Think Cheyenne, Wyoming and you likely bring up images of the Wild, Wild West.  You’ll be intrigued by the idea that two years after its founding, Cheyenne had access to the railroad, which brought culture from the east directly to the fledgling city.  By 1875, a population of 5,000 enjoyed the social life of cities the same size located in the East. Start exploring the historic district at the Historic Plains Hotel, flanked on one side by the gold-domed Wyoming capitol building and on the other by the restored Union Pacific Depot.  The Cheyenne Street Railway Trolley takes you on a 90-minute tour past the  Cheyenne Frontier Days Old West Museum, the Nelson Museum of the West, Wyoming State Museum, Historic Governors' Mansion, Wyoming Capitol or the Cheyenne Botanic Gardens.  Get off wherever you like and re-board any trolley when you’re ready.  Try the Terry Bison Ranch for a horseback ride.  University of Wyoming Archeological Dig Sites have produced extensive Native American artifacts.  In the evening, catch a live theatre performance that’s right out of the old West.   

Days Three, Four & Five – Custer, South Dakota  
Accommodations in Custer, South Dakota place you right in the center of some of the most unusual scenery in America.  Above ground the sandstone desert and twisted rocks of Badlands National Park hug right up to the Black Hills National Forest, which does indeed, look nearly black from a distance.  Below ground, you have Wind Cave National Park, Jewel Cave National Monument, the second longest cave in the world and Mammoth Hot Springs, where the remains of wooly mammoths are still being discovered in a “sink-hole” that turned into a steeply sided pond.  In between 37 million year old Oligocene fossils are juxtaposed with buttes, spires and pinnacles.  The Badlands Loop National Scenic Byway features 14 designated overlooks that let you enjoy the dramatic landforms sprouting out of the mixed grass prairie.   The Journey Museum illustrates 2.5 million years of geologic history of the region.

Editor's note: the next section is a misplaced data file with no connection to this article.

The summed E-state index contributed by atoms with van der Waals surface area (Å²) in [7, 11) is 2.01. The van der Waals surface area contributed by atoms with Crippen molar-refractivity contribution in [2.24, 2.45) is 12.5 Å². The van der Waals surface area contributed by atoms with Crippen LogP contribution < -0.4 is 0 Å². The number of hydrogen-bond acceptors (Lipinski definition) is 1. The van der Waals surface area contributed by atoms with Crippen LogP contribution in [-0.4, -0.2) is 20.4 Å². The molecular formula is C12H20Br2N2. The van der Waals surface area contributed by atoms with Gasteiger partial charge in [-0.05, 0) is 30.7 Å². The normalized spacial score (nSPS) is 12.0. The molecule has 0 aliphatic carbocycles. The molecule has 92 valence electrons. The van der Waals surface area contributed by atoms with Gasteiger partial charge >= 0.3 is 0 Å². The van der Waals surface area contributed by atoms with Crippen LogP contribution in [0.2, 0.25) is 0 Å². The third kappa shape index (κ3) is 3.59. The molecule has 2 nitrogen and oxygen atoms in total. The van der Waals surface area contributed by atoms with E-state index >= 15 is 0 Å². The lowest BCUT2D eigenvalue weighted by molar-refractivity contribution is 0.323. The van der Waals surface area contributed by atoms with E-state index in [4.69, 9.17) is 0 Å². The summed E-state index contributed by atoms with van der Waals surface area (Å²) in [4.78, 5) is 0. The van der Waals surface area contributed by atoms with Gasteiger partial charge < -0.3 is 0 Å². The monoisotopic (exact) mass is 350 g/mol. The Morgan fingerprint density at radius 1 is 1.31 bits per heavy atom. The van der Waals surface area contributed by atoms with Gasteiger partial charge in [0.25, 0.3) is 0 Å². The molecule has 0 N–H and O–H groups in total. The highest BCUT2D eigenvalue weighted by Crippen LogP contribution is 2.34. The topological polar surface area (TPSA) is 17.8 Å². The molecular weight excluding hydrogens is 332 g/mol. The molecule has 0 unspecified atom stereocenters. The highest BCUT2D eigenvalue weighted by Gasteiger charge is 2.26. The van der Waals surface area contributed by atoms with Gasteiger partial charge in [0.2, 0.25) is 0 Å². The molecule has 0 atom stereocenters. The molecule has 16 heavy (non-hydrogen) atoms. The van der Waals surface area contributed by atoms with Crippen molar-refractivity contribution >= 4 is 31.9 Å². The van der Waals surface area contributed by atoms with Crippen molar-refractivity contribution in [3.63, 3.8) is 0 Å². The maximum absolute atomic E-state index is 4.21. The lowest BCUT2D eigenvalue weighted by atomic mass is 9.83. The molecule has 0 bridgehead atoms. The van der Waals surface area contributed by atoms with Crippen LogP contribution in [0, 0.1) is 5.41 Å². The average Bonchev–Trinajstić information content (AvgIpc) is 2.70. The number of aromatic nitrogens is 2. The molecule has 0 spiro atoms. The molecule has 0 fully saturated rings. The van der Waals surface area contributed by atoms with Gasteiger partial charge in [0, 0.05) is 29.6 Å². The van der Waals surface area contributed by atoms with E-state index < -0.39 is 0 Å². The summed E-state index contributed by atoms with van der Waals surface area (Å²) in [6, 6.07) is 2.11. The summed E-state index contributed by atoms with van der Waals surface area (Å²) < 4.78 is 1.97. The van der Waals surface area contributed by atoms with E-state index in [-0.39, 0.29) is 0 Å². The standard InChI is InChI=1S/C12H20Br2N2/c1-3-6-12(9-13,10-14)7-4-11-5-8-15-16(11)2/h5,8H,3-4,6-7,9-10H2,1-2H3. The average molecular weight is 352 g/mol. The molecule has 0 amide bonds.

Custer State Park is one of the remaining truly wild places in America.  Nearly 1,500 buffalo roam the prairies and hills along with pronghorn, elk, sure-footed mountain goats and curious burros. Take the 18-mile Wildlife Loop Road through the park for an up close and personal encounter. The Needles Highway (SD Highway 87 between Sylvan Lake and Legion Lake) with sheer walled rock formations thrusting up, is not only stunning, but fun to drive.
Mount Rushmore National Memorial is connected to the other Black Hills attractions by the Peter Norbeck National Scenic Byway, home to Crazy Horse Memorial, the largest sculptural project in the world. Plan to visit Mount Rushmore in the evening when it is illuminated.  

Day Six – Sheridan, Wyoming
On the way between the Badlands and Sheridan, Devil’s Tower, America’s first National Monument, “Bear’s Lodge” to Native Americans, was considered sacred by more than 20 tribes.   

The Old West meets the modern era in Sheridan, Wyoming nestled beneath the Big Horn Mountains.  Sheridan’s historic buildings include the Sheridan Inn, where Buffalo Bill Cody auditioned acts for his famous Wild West Show.  More than 30 buildings are on the National Register of Historic Places delightfully coexist with unique shops, boutiques, galleries and restaurants.  To get a real taste of the Old West, take the Bozeman Trail Tour, the roadway on which Fort Kearney, Fort Reno and Fort F.C. Smith were established to protect travelers moving west.  About 90 miles north of Sheridan, the Little Bighorn Battlefield was the site of Custer’s Last Stand, which effectively ended the Indian Wars in America in 1876. 

Day Seven – Billings, Montana
When you reach Billings, head for the Western Heritage Center, which features over 17,000 objects, photographs, American Indian beadwork and artifacts, western art, including the James Kenneth Ralston Collection, architectural drawings, furniture, clothing, textiles, weapons and oral histories. Pompey’s Pillar a sandstone butte outside of Billings bears the only remaining physical evidence from the Lewis and Clark Expedition of 1806. Captain William Clark carved his name here during his return trip through the Yellowstone Valley.  Just southeast of Billings, Pictograph Cave State Park was home to generations of prehistoric hunters 4,500 years ago.  Rock paintings left behind by these ancient peoples are more than 2,000 years old.  A short paved trail allows you to view the images that are visible in Pictograph Cave.